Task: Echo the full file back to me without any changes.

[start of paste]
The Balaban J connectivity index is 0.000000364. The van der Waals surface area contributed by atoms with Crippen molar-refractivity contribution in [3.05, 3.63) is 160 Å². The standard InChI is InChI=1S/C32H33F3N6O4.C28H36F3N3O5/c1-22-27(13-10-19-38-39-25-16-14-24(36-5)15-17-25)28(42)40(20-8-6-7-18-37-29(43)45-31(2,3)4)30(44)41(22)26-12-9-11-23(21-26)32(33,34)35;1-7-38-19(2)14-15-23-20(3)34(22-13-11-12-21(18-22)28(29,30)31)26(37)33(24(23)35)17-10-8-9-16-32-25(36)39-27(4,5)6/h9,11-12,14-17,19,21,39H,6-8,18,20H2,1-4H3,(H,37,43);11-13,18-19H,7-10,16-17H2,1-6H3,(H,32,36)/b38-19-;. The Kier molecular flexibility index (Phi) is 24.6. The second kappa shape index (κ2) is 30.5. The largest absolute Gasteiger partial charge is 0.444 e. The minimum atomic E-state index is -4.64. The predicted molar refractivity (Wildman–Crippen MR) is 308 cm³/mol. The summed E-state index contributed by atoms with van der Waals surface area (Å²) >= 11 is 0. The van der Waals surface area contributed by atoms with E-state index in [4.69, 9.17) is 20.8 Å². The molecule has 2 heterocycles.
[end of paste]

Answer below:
The Balaban J connectivity index is 0.000000364. The van der Waals surface area contributed by atoms with Crippen molar-refractivity contribution in [3.05, 3.63) is 160 Å². The standard InChI is InChI=1S/C32H33F3N6O4.C28H36F3N3O5/c1-22-27(13-10-19-38-39-25-16-14-24(36-5)15-17-25)28(42)40(20-8-6-7-18-37-29(43)45-31(2,3)4)30(44)41(22)26-12-9-11-23(21-26)32(33,34)35;1-7-38-19(2)14-15-23-20(3)34(22-13-11-12-21(18-22)28(29,30)31)26(37)33(24(23)35)17-10-8-9-16-32-25(36)39-27(4,5)6/h9,11-12,14-17,19,21,39H,6-8,18,20H2,1-4H3,(H,37,43);11-13,18-19H,7-10,16-17H2,1-6H3,(H,32,36)/b38-19-;. The Kier molecular flexibility index (Phi) is 24.6. The second kappa shape index (κ2) is 30.5. The largest absolute Gasteiger partial charge is 0.444 e. The minimum atomic E-state index is -4.64. The predicted molar refractivity (Wildman–Crippen MR) is 308 cm³/mol. The summed E-state index contributed by atoms with van der Waals surface area (Å²) >= 11 is 0. The van der Waals surface area contributed by atoms with E-state index in [4.69, 9.17) is 20.8 Å². The molecule has 2 heterocycles.